UA Little Rock Researchers Studying Faith-Based Racial Justice and Reconciliation

Project leaders will develop resources to assist faith leaders with racial justice discussions.

African American Man at Church with His Hand Raised

Racial justice can be a difficult topic, but a report from the University of Arkansas at Little Rock shows community members want to discuss it and they want their faith leaders to guide those conversations. A team is expanding on that study by interviewing faith leaders in Little Rock as well as racial justice leaders around the country. Ultimately, the goal is to develop resources to help Arkansas faith leaders discuss racial justice with their congregations.

This research is a continuation of the Little Rock Congregations Study, a long-term, community-based research project launched in 2012 by Rebecca Glazier, associate professor of political science. The project’s objectives include gaining a better understanding of faith-based community engagement, providing students the opportunity to be involved in the research process and giving back to the community. 

“We really try to do that with the reports that we write and with sharing our findings in an accessible way so that the research that we do as academics doesn’t just sit on dusty library shelves, but is accessible and helpful to our community in a way that will really benefit them,” Glazier says.

The project involves conducting a big survey of congregations during presidential election years and smaller studies in the off years. The survey always asked questions about racial justice and race relations, but in 2019, the project’s Clergy Advisory Board — a group of eight Little Rock clergy members — said this issue was really important to them.

Glazier’s team took a deeper dive into the issue and for the 2020 study, researchers interviewed nearly 2,300 people from 35 diverse congregations including Jewish, Islamic and Black Protestant congregations. The key takeaway from this report was that the number one issue participants wanted their congregation to do something about was race relations, Glazier says.

“That is a really important finding that we want to share with faith leaders and we want to share with places of worship so that people can know that if we want to make positive progress on race relations, we think congregations should be at the forefront of that,” she says. “That’s where a big difference can be made.”

Assistant professor Kirk Leach has been working on the project for about five years and says while this finding is significant, it’s not completely surprising because people often trust the leaders of their faith communities and will listen to them about important issues.

“It did provide empirical support for what we were seeing in the broader community…faith-based organizations are an anchor in the community,” Leach says. “These are trusted institutions, trusted organizations, so folks in the community go there as a safe space.”

Researchers are using a $5,000 Jack Shand Research Grant from the Society for the Scientific Study of Religion to conduct additional research. Glazier is working with a team of UA-Clinton School of Public Service students to conduct interviews with Little Rock faith leaders and faith-based racial justice leaders around the United States.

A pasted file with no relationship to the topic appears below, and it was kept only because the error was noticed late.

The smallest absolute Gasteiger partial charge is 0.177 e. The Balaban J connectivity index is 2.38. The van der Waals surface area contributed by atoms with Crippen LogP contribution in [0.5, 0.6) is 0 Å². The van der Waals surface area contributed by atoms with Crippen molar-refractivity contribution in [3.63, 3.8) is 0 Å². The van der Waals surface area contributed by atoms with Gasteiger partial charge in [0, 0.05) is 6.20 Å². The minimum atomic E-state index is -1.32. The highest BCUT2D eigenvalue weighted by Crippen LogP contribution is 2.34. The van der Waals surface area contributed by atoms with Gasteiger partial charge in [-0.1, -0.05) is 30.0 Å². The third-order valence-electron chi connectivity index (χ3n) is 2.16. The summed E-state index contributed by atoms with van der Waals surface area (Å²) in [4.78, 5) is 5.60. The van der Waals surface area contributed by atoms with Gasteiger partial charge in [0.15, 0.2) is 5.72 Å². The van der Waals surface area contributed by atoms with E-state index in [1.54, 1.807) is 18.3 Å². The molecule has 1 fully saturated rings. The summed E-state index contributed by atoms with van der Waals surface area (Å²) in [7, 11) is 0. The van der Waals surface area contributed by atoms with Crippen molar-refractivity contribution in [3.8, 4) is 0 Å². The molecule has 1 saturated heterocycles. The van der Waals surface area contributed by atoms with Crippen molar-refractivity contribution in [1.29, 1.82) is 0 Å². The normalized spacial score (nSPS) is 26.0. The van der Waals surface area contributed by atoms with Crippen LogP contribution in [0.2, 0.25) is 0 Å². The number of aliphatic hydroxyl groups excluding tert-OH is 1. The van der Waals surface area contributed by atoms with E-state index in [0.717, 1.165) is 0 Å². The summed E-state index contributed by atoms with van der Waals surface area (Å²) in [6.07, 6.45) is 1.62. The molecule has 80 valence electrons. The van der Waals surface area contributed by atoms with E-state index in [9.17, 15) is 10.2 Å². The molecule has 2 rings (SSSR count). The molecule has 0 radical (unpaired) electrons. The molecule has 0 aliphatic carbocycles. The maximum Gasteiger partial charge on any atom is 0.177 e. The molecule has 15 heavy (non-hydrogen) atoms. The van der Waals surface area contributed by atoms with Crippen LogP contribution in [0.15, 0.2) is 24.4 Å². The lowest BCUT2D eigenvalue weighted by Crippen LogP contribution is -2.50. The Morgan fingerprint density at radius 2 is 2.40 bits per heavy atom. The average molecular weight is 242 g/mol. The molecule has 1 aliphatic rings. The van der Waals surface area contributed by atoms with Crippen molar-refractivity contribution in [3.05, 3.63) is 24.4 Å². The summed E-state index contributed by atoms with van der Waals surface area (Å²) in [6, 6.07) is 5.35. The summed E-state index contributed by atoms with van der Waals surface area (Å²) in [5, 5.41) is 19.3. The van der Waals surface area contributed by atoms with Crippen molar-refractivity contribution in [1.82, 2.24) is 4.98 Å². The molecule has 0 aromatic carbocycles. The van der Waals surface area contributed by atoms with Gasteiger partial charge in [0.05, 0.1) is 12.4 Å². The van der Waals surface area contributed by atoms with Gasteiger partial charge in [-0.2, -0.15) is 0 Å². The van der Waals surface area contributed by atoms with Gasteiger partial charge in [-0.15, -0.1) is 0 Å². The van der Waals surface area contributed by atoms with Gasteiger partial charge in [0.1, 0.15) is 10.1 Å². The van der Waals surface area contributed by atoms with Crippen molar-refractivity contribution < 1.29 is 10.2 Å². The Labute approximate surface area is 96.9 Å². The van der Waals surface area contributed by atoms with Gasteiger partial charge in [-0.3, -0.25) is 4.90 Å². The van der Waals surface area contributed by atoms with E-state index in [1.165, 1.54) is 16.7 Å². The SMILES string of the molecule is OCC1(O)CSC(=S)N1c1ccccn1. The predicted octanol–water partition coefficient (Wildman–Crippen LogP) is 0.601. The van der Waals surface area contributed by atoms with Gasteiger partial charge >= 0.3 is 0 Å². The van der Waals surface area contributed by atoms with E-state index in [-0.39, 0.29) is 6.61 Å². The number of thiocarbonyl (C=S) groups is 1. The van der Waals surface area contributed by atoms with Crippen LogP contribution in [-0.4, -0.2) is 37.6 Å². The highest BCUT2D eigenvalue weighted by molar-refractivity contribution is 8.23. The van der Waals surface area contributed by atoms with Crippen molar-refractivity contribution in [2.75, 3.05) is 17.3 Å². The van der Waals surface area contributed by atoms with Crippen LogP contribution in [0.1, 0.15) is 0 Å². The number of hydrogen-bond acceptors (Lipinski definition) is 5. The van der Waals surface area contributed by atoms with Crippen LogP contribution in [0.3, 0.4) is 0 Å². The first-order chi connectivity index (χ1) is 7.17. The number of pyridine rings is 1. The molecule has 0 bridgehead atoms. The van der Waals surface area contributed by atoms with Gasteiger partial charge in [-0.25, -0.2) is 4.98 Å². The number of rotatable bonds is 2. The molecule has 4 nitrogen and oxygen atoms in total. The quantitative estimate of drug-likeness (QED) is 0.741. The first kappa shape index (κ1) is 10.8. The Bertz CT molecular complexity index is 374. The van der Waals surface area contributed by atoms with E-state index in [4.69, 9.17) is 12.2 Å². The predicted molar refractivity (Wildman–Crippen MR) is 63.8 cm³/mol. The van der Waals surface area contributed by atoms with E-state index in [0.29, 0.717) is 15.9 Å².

After gathering information about strategies being implemented across the country, researchers will work with focus groups to figure out what ideas could be implemented in the Little Rock community. Glazier’s team is also partnering with the Social Justice Institute at Philander Smith College and the Race Under Grace Project at City Church Network who are helping make sure the final resources provided to congregations are a good fit for the community. The goal is to share these resources later this year. 

There is “so much good that places of worship do in the community” and this research could be a way to assist them with that work, Glazier says.

“Whether it’s providing a place of community for people that can really improve their quality of life or whether it’s being a leader on important social issues like racial justice, these are all things that our congregations do for us and our city and our community,” she says. “And I think we want to continue to find ways to highlight that and understand those processes better.”

Leach’s specialization is in community development, but he’s always worked with organizations that are delivering services in communities of color, so he says joining this project was a natural extension of his previous research. Leach considers himself a “pracademic” and wants his work to mean something for someone on the ground. Although racial justice is a difficult topic that will take time to address, he says this research can help congregations provide a positive impact in their community. 

“I’m hopeful, I remain optimistic that this is one of the pathways through which we can begin to break down some of those barriers,” Leach says.

More information about the Little Rock Congregations Study is available here.  

Antoinette Grajeda
Antoinette Grajeda

Antoinette Grajeda is an Arkansas-based journalist. She has covered race, culture, politics, health, education and the arts for NPR affiliates as well as print and digital publications since 2007.